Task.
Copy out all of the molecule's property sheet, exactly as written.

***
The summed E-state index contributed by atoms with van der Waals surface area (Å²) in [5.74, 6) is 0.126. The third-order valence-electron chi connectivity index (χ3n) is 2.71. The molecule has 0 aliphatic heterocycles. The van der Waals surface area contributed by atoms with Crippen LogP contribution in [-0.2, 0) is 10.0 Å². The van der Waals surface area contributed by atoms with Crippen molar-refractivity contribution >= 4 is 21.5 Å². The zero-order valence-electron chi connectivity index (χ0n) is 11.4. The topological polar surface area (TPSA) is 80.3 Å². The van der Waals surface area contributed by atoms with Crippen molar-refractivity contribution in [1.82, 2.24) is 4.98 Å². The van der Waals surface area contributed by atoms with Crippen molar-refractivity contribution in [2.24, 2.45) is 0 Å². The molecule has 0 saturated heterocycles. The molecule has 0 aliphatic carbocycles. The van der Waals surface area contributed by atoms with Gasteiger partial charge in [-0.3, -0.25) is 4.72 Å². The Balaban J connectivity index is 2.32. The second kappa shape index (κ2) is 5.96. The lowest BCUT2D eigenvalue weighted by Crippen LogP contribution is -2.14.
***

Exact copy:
The summed E-state index contributed by atoms with van der Waals surface area (Å²) in [5.74, 6) is 0.126. The third-order valence-electron chi connectivity index (χ3n) is 2.71. The molecule has 0 aliphatic heterocycles. The van der Waals surface area contributed by atoms with Crippen LogP contribution in [-0.2, 0) is 10.0 Å². The van der Waals surface area contributed by atoms with Crippen molar-refractivity contribution >= 4 is 21.5 Å². The zero-order valence-electron chi connectivity index (χ0n) is 11.4. The topological polar surface area (TPSA) is 80.3 Å². The van der Waals surface area contributed by atoms with Crippen molar-refractivity contribution in [1.82, 2.24) is 4.98 Å². The van der Waals surface area contributed by atoms with Crippen molar-refractivity contribution in [2.24, 2.45) is 0 Å². The molecule has 0 saturated heterocycles. The molecule has 0 aliphatic carbocycles. The van der Waals surface area contributed by atoms with Gasteiger partial charge in [-0.3, -0.25) is 4.72 Å². The Balaban J connectivity index is 2.32. The second kappa shape index (κ2) is 5.96. The lowest BCUT2D eigenvalue weighted by Crippen LogP contribution is -2.14.